Cheniere Circles China After Trade Deal Portends Gas Export Boost -- Update

By Christopher M. Matthews Features Dow Jones Newswires

A new U.S.-China trade plan could be a boon for companies looking to export U.S. natural gas, and is already lifting Cheniere Energy Inc., the early mover in the nascent industry.

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Shares of the Texas-based company, the only one to date to export liquefied natural gas from the lower 48 states, were up 3.2% in late trading Friday following overnight news of the trade plan. Cheniere's shares are up more than 40% over the past year.

Cheniere and others planning to export the natural gas that has become abundant in the U.S. because of shale drilling are hoping the trade plan represents a blessing from the Chinese government to open one of the world's fastest-growing import markets. China has thus far eschewed long-term supply deals with the U.S.

"The Chinese have had concerns about the U.S. honoring long-term contracts with a Chinese counterparty, so we're really pleased with the language that came out," Cheniere Chief Executive Jack Fusco said in an interview. "My aim is to try to finance our next round of growth and I would love to do it with a Chinese counterparty."

Cheniere has a first-mover advantage, owning the only operational export terminal on the U.S. Gulf Coast, and thus far has sent nine spot cargoes to China. But more than 30 others, including Exxon Mobil Co. and Tellurian Inc., are constructing or await regulatory approval for the billion-dollar export terminal facilities, which chill gas to a liquid state, making it more efficient to export.

U.S. exporters face competition from other gas-rich nations closer to China, and the preliminary 10-point bilateral trade plan, released by both governments Thursday, provided few concrete changes to boost gas trade. Still, Cheniere and its competitors believe a symbolic statement of support from Beijing will carry weight with the country's state-controlled energy companies, which handle most of China's gas imports.

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Cheniere has had talks with Chinese counterparties as part of its ongoing efforts to attract new customers in Asia, according to Cheniere spokesman Eben Burnham-Snyder. Exporters prefer long-term deals, which are usually guaranteed, take-or-pay contracts for terms ranging from 10 to 20 years that help finance costly infrastructure projects.

China's gas imports have soared as the country attempts to wean itself off coal as part of an aggressive five-year plan to increase air quality. China imported more than 28 million tons of liquid gas in 2016, a 33% increase from the previous year, and is now the world's third-largest importer.

China has so far sourced relatively small amounts of liquid gas from the U.S., instead relying on countries such as Qatar, Australia and Malaysia for its supplies. According to a 2015 report by the U.S. Energy Information Administration, China sourced 34% of its liquid gas imports from Qatar and 19% from Australia. State-owned China National Petroleum Corp. also signed a 30-year, $400 billion contract in 2014 with Russia's Gazprom to build a pipeline and supply gas from fields in Siberia.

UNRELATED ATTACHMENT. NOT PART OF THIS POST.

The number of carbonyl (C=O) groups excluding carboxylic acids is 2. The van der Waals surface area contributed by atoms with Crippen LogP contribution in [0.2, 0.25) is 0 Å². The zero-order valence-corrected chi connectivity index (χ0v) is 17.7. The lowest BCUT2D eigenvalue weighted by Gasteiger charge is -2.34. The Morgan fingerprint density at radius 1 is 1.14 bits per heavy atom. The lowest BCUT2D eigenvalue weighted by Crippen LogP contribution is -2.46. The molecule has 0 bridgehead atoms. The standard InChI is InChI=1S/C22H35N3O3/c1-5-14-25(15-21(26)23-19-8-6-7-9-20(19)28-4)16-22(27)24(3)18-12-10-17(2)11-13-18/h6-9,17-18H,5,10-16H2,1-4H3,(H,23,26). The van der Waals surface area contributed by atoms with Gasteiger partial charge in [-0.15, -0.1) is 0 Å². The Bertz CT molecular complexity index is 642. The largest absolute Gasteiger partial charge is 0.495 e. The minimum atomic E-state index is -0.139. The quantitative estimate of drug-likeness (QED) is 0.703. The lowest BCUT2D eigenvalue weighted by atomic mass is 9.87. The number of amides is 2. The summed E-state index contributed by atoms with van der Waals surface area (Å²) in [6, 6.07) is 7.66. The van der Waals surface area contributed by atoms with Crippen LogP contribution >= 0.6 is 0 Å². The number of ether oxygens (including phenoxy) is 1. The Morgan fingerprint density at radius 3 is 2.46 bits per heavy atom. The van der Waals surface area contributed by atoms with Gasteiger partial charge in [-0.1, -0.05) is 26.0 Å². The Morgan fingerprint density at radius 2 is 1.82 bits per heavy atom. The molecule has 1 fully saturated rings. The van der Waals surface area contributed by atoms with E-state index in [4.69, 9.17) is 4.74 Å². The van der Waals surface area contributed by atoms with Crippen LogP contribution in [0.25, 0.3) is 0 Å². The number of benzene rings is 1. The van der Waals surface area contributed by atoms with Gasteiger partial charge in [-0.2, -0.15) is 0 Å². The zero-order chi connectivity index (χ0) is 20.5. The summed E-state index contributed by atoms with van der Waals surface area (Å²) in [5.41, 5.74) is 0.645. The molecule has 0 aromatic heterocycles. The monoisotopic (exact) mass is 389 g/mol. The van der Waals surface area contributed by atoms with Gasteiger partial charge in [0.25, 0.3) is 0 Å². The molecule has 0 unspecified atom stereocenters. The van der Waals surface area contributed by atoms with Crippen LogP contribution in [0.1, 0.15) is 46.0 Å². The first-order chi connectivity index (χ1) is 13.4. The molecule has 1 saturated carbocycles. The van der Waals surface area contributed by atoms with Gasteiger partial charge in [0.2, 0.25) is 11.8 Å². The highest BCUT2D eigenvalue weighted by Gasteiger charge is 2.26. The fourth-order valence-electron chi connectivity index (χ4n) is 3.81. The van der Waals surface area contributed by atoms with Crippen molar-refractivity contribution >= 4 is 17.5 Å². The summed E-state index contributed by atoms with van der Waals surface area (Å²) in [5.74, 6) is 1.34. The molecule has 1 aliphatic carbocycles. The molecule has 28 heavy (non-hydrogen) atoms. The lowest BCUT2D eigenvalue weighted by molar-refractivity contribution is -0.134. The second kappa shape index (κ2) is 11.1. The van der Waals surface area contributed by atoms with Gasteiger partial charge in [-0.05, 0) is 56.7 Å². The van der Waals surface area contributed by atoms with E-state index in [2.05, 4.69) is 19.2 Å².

But changing market dynamics could make U.S. gas more attractive. The Australian government has imposed export restrictions, effective in July, which would force producers to boost domestic supply there before exporting, following a sharp increase in domestic prices. Uncertainty also hangs over the Siberian pipeline as Russia has been unable to settle on a route, delaying the project.

Meanwhile, U.S. gas prices are at historic lows. Chinese imports have averaged around $8.25 per million British thermal unit, according to Chinese customs data. The explosion of U.S. fracking activity has driven American gas prices down to around $3 per mmBtu -- a situation that is widely expected to persist given enormous reserves. Cheniere has said it can supply liquid gas to Asia from $7.5 to $8.5 per mmBtu from proposed expansion facilities, after factoring transportation costs.

The recently expanded Panama Canal has also significantly shortened the trip from the U.S. Gulf to China. Eight of the nine cargoes shipped from Cheniere's Sabine Pass Terminal in Louisiana passed through the Panama Canal, shaving as much as two weeks off traditional routes around the Horn of Africa or through the Suez Canal.

Not everyone is convinced Chinese importers will rush to sign up for long- term contracts with U.S. suppliers following Thursday's announcement.

"I might even argue that Chinese likely prefer being able to receive U.S. LNG without having long-term supply commitments as Chinese importers have multiple supplier countries to choose from," said Jane Nakano, a senior fellow at the Center for Strategic & International Studies.

Mr. Fusco concedes there are competitive challenges, particularly from China's neighbors who send gas via pipe, but believes an abundance of U.S. gas and Cheniere's business model make it competitive. He noted Cheniere allows customers to redirect unwanted cargoes and facilitates the transfer, unlike other liquid gas suppliers in Australia and other countries.

"I don't think you can ignore China and we're going to be extremely competitive there," Mr. Fusco said.

Write to Christopher M. Matthews at

(END) Dow Jones Newswires

May 12, 2017 16:29 ET (20:29 GMT)